That is simply untrue, or maybe it is true. But maybe it’s only painful to me because I can’t see what the purpose is.

Sometimes, I just think Heaven is being mean to me because I have flaws.

But, that’s not true, either.

It’s just life.

It goes on.

Even without the Things Joy Touched.

Even without my stocking.

Christmas comes anyway, even when people lose everything they own.

And I want to say that I thought of people who have ever so much less than I, because I did, but I also just thought,

This hurts. Even though I know there is far more pain in the world, this is painful for me.

And I missed her so much and I just wanted it to feel like Christmas.

It’s not like I can look out my window and see what my loved ones in Tetonia are seeing right now.

This Is What I Love About Christmas.



It’s 80 degrees and sunny here in Orlando.

My husband, the ninja, got me another tree that is full and wide and wintry looking. I love him.

It looked Christmas-y and I needed it.

(And my hand painted glass ornaments of the Tetons were not missing. So that’s something beautiful, too.)

I’ve had a few days to let go of missing my Christmas things. And I wonder if God allowed it to happen to make room for more in my heart. To make room for new things and new experiences. New memories.

I love looking back at beautiful days gone by. In fact, Christmas is the perfect time for that. But, it is also a time to look forward, and I haven’t done that in many Christmases. I have always been looking back, sometimes, without even knowing it. I just yearned for the yesterdays and couldn’t see tomorrows because I wasn’t even facing that direction.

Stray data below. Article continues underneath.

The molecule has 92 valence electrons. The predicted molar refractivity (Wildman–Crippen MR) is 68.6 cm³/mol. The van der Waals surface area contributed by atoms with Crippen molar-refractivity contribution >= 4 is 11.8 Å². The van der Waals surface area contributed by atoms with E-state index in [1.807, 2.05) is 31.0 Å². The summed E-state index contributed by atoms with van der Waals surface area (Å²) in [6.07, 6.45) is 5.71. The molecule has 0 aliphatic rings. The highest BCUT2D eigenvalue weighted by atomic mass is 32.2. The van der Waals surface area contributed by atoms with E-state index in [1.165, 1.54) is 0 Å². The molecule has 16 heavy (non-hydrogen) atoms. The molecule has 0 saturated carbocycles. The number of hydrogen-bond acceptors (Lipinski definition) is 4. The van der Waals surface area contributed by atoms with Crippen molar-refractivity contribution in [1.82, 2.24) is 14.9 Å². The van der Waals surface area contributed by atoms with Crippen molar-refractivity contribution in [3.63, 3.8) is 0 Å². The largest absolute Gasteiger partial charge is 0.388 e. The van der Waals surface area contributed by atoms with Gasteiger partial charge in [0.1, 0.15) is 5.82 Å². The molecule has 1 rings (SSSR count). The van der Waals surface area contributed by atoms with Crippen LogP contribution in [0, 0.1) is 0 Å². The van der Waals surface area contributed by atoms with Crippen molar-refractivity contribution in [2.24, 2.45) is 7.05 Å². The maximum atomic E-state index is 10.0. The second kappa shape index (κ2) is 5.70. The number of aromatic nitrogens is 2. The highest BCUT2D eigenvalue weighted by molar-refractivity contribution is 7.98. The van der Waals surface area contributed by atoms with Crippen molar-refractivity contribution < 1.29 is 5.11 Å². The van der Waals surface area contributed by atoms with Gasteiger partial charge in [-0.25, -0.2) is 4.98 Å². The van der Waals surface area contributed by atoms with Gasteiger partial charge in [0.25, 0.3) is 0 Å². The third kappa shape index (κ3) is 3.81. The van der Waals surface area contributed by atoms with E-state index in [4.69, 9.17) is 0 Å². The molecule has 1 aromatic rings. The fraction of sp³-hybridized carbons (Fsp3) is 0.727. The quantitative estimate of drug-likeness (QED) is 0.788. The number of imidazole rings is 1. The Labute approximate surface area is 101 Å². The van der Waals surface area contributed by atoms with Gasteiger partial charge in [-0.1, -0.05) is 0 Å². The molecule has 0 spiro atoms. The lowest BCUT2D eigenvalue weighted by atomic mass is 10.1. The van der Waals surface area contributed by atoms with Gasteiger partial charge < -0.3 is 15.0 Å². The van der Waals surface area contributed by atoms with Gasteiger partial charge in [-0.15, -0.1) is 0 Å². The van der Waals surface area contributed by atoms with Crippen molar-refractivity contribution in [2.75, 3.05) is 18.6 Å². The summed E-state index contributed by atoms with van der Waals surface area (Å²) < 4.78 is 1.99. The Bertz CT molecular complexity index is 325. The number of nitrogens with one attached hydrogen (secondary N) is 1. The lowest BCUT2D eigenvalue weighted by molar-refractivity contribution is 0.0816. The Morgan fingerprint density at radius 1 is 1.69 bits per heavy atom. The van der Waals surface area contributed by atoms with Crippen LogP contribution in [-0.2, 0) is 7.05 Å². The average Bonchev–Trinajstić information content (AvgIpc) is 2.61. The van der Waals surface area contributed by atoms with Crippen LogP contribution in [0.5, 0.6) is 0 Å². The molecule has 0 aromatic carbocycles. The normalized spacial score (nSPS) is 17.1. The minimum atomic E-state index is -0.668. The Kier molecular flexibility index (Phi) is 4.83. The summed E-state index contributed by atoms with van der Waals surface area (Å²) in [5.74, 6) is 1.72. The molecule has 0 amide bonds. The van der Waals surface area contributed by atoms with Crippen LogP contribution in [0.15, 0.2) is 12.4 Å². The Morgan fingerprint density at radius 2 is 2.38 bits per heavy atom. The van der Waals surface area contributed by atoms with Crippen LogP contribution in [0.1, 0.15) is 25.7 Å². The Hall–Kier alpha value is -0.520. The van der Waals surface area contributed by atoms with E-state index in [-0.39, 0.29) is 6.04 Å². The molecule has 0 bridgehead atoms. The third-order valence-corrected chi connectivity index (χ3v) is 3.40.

I think I was like Lot’s wife:

Lot’s wife….doubted the Lord’s ability to give her something better than she already had. Apparently she thought—fatally, as it turned out—that nothing that lay ahead could possibly be as good as those moments she was leaving behind.

Is that me? Am I just yearning because I feel like nothing could be better than what I had?

I mean, Lot’s wife may have had something–I don’t know what was so great about Sodom and Gomorrah–maybe the food or the interior design experts or the fabulous fashion–but I had Joy.

How could anything be better than that?

And if I ever feel better–I almost feel like it would be like a betrayal.

But, there it is in scripture. God is “the high priest of good things to come.”

He somehow can make it better for me. He will. He has promised.

I feel like moving here this time to this place is God’s way of turning me around and saying, “The future is here, Misty. Own it. Be excited about it. Take that step into the dark, even if you stumble–there is beauty and adventure and love and life out there. Yes, it may hurt. But, I will be there and it will be glorious.”

And, then I cringe and whimper and I think about my lost things. Whenever I lose Things She Touched, I feel like I am losing her all over again. And I wonder if I will ever not feel that way.

Probably not.

But, I can feel that way and then I can feel the next thing–peace and calm and a submitting. A humility in saying, “I loved my way, and I love what I’ve been given, but I can love something different if you want me to. I can love something new.”

Remembering Lot’s wife, Elder Holland said this:

Is there any future for me? What does a new year…hold for me? Will I be safe? Will life be sound? Can I trust in the Lord and in the future? Or would it be better to look back, to go back, to go home?

To all such of every generation, I call out, “Remember Lot’s wife.” Faith is for the future. Faith builds on the past but never longs to stay there. Faith trusts that God has great things in store for each of us and that Christ truly is the “high priest of good things to come.”

And I think that will be my Christmas thought this year. That Christ, born so long ago, is the “high priest of good things to come,” and that He will guide me through a new life with new things, even if I stumble and even if I don’t think I’m ready. Because Christmas is about giving and love, but it is also a time to heal from the wounds of the year and go forward with faith–believing and hoping and trusting in good things to come.